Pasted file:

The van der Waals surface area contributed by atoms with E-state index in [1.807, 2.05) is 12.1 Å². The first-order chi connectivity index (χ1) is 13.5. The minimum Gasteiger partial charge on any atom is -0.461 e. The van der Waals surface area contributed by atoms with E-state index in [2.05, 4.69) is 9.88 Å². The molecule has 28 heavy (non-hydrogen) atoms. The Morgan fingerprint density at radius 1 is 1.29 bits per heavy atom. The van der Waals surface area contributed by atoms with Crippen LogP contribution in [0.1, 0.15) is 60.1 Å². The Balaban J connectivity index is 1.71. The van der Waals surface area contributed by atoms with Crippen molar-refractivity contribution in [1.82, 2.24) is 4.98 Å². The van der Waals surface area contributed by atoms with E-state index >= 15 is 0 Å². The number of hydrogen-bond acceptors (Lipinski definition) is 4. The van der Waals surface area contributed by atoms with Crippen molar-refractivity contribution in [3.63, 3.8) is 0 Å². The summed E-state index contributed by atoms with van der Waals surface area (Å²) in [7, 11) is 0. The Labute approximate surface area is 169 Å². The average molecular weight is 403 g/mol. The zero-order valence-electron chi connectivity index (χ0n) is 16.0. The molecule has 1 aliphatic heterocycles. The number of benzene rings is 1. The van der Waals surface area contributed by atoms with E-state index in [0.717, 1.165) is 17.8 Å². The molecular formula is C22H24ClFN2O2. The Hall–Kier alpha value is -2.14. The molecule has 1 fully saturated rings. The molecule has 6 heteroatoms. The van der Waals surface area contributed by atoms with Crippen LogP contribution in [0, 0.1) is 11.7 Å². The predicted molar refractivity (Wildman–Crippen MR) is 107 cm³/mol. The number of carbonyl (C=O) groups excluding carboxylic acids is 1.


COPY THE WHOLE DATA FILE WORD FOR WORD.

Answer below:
The van der Waals surface area contributed by atoms with E-state index in [1.807, 2.05) is 12.1 Å². The first-order chi connectivity index (χ1) is 13.5. The minimum Gasteiger partial charge on any atom is -0.461 e. The van der Waals surface area contributed by atoms with E-state index in [2.05, 4.69) is 9.88 Å². The molecule has 28 heavy (non-hydrogen) atoms. The Morgan fingerprint density at radius 1 is 1.29 bits per heavy atom. The van der Waals surface area contributed by atoms with Crippen LogP contribution in [0.1, 0.15) is 60.1 Å². The Balaban J connectivity index is 1.71. The van der Waals surface area contributed by atoms with Crippen molar-refractivity contribution in [1.82, 2.24) is 4.98 Å². The van der Waals surface area contributed by atoms with E-state index >= 15 is 0 Å². The number of hydrogen-bond acceptors (Lipinski definition) is 4. The van der Waals surface area contributed by atoms with Crippen molar-refractivity contribution in [3.63, 3.8) is 0 Å². The summed E-state index contributed by atoms with van der Waals surface area (Å²) in [7, 11) is 0. The Labute approximate surface area is 169 Å². The average molecular weight is 403 g/mol. The zero-order valence-electron chi connectivity index (χ0n) is 16.0. The molecule has 1 aliphatic heterocycles. The number of benzene rings is 1. The van der Waals surface area contributed by atoms with E-state index in [0.717, 1.165) is 17.8 Å². The molecular formula is C22H24ClFN2O2. The Hall–Kier alpha value is -2.14. The molecule has 1 fully saturated rings. The molecule has 6 heteroatoms. The van der Waals surface area contributed by atoms with Crippen LogP contribution in [0, 0.1) is 11.7 Å². The predicted molar refractivity (Wildman–Crippen MR) is 107 cm³/mol. The number of carbonyl (C=O) groups excluding carboxylic acids is 1.